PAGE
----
Maybe you missed it with all the anxiety around the economy running too hot for the Fed to relax on interest rates before a recession hits, but from a corporate point of view the slowdown has already happened. And it’s over now, writes Hilary Kramer, editor of GameChangers.
Earnings for the S&P 500 are now trending 2.7% above last year’s levels. That doesn’t look like much, but it’s the first progress we’ve had to work with in about a year. Positive growth is a good thing. Companies with expanding cash flow are logically worth more over time. Every share is more valuable in real terms.
And the thing about growth or any other dynamic trend is that there’s a time component. When investors buy low and sell high, it usually means we buy a company when it’s smaller, hold on for the intervening growth, then sell our stake in the bigger enterprise for more money than what we put in.
This is how the market normally functions. Corporate earnings tend to increase over time. These aren’t static entities that drift around the economic landscape. They’re run by smart people with vision and the power to execute their growth agendas, investing money in the present to lay the groundwork for that kind of value creation.
Anyway, it’s good to see that once again those smart people are collectively creating more value than outside forces like the Fed, labor strikes, war, and bond yields are managing to destroy. The current quarter should be even better...enough to tip the entire year into the “progress” category. And then from there, 2024 looks like business as usual for Wall Street.
What I like about these numbers is that it isn’t just Amazon (AMZN). It’s a lot of consumer stocks like Nike (NKE) and Whirlpool (WHR). It’s Domino’s Pizza (DPZ) and even strike-plagued General Motors (GM). The banks are doing well. The chip makers are doing well.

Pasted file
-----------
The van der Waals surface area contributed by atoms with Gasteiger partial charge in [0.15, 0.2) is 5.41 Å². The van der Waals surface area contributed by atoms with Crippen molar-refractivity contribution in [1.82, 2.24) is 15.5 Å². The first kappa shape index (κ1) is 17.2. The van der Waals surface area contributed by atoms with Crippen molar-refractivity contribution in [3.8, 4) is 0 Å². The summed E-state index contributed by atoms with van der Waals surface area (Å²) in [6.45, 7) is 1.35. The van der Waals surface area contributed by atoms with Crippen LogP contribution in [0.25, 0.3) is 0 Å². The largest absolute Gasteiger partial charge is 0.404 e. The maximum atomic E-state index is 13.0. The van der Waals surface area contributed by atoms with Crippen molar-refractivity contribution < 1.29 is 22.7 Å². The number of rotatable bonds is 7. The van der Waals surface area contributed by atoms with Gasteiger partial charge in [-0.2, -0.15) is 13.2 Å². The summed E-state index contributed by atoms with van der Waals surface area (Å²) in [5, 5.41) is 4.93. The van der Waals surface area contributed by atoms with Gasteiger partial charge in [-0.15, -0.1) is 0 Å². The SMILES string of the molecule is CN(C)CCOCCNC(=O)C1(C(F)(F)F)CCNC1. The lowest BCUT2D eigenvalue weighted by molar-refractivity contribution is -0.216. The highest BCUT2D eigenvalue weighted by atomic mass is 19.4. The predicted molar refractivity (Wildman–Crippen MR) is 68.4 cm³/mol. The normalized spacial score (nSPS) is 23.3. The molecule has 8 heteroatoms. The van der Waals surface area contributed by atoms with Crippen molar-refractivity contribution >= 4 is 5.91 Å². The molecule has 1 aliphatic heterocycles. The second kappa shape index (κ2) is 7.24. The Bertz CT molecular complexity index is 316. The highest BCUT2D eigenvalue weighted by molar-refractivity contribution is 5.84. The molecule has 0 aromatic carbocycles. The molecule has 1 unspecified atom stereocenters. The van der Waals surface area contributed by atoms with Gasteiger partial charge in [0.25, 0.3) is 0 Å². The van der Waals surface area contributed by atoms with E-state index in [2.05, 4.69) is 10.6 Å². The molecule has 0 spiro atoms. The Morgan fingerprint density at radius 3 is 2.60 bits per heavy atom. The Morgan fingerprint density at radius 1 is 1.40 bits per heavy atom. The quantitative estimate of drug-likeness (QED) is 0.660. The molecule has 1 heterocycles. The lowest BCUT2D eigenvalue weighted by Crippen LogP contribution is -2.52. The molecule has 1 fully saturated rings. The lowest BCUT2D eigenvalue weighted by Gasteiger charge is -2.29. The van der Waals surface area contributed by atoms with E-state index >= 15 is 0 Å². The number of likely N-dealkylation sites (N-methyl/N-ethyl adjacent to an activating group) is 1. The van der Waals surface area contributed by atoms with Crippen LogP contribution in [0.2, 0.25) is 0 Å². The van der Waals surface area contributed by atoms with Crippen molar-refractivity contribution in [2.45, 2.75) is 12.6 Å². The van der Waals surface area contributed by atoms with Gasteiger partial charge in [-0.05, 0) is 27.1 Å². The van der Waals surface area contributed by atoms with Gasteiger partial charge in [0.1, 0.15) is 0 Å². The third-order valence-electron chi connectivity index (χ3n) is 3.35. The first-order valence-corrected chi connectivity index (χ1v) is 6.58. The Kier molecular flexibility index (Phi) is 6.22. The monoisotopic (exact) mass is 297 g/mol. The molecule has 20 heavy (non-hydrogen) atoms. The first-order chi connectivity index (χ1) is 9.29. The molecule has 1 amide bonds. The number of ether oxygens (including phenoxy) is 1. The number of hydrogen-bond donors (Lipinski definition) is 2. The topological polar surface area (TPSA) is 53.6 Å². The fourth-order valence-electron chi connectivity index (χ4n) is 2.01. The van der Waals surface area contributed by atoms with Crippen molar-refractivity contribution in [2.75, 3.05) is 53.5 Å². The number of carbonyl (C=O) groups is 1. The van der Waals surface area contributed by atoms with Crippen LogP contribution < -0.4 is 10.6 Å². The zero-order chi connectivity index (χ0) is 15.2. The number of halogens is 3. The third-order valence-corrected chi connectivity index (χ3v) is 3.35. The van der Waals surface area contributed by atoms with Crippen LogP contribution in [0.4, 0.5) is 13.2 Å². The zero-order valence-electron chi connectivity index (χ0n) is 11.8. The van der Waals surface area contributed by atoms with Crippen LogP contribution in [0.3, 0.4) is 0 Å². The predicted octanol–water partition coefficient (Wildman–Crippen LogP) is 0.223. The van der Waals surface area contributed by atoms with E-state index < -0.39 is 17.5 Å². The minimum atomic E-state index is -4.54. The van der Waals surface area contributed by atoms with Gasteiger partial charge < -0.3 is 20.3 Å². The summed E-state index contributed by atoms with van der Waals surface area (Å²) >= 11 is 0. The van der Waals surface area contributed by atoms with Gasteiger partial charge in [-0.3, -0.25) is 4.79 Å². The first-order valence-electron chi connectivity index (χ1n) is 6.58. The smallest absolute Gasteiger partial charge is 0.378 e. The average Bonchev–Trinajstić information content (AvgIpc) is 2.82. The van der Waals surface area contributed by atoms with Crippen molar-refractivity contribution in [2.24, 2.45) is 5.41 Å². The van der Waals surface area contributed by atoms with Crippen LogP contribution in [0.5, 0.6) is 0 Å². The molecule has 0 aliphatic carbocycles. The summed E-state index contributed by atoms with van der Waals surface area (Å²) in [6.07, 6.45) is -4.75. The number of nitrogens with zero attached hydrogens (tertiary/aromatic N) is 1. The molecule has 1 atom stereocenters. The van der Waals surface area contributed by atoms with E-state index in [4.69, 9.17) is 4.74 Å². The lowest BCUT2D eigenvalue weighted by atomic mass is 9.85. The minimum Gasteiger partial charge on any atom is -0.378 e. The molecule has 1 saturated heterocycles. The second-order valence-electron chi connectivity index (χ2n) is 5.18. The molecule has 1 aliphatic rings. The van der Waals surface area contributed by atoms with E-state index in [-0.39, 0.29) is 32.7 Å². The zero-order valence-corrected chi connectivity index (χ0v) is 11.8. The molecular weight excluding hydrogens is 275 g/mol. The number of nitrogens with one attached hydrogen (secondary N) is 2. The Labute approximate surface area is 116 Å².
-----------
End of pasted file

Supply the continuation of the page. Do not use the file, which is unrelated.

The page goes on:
And it’s worth noting: There’s always a recession somewhere, just like there’s always at least a relative boom elsewhere in the economy. The kind of “recession” the government economists care about is so deep and so broad-based that it affects almost everyone, one way or another.
From Silicon Valley’s perspective, last year was the recession. They laid off a lot of people and emerged leaner and more profitable than ever. As far as the banks go, the whole of the past decade was the long recession: Zero interest rates poisoned the traditional lending business and made it very difficult for these institutions to do more than support themselves.
Suddenly the right balance sheet is a competitive advantage. We’ll see merger talks as bankers try to fit the right deposits onto the right loan books and come out the other side with a stronger joint enterprise. Those who don’t want to sell will accept premium prices to change their minds.
These are good things for investors. The present finally looks better than the past in fundamental terms. The future looks even better. While you might not want to buy a lot of stocks at these levels, there’s nothing wrong with holding onto what you already have here.